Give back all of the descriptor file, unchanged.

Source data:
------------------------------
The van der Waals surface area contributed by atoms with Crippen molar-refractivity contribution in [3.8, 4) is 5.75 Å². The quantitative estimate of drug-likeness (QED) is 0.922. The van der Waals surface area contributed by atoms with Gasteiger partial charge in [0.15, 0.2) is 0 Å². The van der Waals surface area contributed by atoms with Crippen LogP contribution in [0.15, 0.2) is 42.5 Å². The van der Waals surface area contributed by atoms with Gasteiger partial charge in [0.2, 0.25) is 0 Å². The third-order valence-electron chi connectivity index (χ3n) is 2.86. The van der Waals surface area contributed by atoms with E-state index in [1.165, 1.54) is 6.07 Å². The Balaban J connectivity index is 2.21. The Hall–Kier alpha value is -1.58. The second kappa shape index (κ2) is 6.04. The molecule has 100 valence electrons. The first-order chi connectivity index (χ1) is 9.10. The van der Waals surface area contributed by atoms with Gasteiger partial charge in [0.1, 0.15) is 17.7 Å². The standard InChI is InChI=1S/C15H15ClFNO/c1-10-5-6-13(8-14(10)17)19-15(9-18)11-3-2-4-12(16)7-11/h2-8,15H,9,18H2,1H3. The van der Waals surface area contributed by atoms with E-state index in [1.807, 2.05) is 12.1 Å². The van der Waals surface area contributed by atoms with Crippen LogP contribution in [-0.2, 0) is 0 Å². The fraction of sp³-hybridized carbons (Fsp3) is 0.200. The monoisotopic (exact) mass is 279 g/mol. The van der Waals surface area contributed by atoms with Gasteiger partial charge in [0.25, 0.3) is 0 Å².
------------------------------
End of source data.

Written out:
The van der Waals surface area contributed by atoms with Crippen molar-refractivity contribution in [3.8, 4) is 5.75 Å². The quantitative estimate of drug-likeness (QED) is 0.922. The van der Waals surface area contributed by atoms with Gasteiger partial charge in [0.15, 0.2) is 0 Å². The van der Waals surface area contributed by atoms with Crippen LogP contribution in [0.15, 0.2) is 42.5 Å². The van der Waals surface area contributed by atoms with Gasteiger partial charge in [0.2, 0.25) is 0 Å². The third-order valence-electron chi connectivity index (χ3n) is 2.86. The van der Waals surface area contributed by atoms with E-state index in [1.165, 1.54) is 6.07 Å². The Balaban J connectivity index is 2.21. The Hall–Kier alpha value is -1.58. The second kappa shape index (κ2) is 6.04. The molecule has 100 valence electrons. The first-order chi connectivity index (χ1) is 9.10. The van der Waals surface area contributed by atoms with Gasteiger partial charge in [0.1, 0.15) is 17.7 Å². The standard InChI is InChI=1S/C15H15ClFNO/c1-10-5-6-13(8-14(10)17)19-15(9-18)11-3-2-4-12(16)7-11/h2-8,15H,9,18H2,1H3. The van der Waals surface area contributed by atoms with E-state index in [1.807, 2.05) is 12.1 Å². The van der Waals surface area contributed by atoms with Crippen LogP contribution in [-0.2, 0) is 0 Å². The fraction of sp³-hybridized carbons (Fsp3) is 0.200. The monoisotopic (exact) mass is 279 g/mol. The van der Waals surface area contributed by atoms with Gasteiger partial charge in [0.25, 0.3) is 0 Å².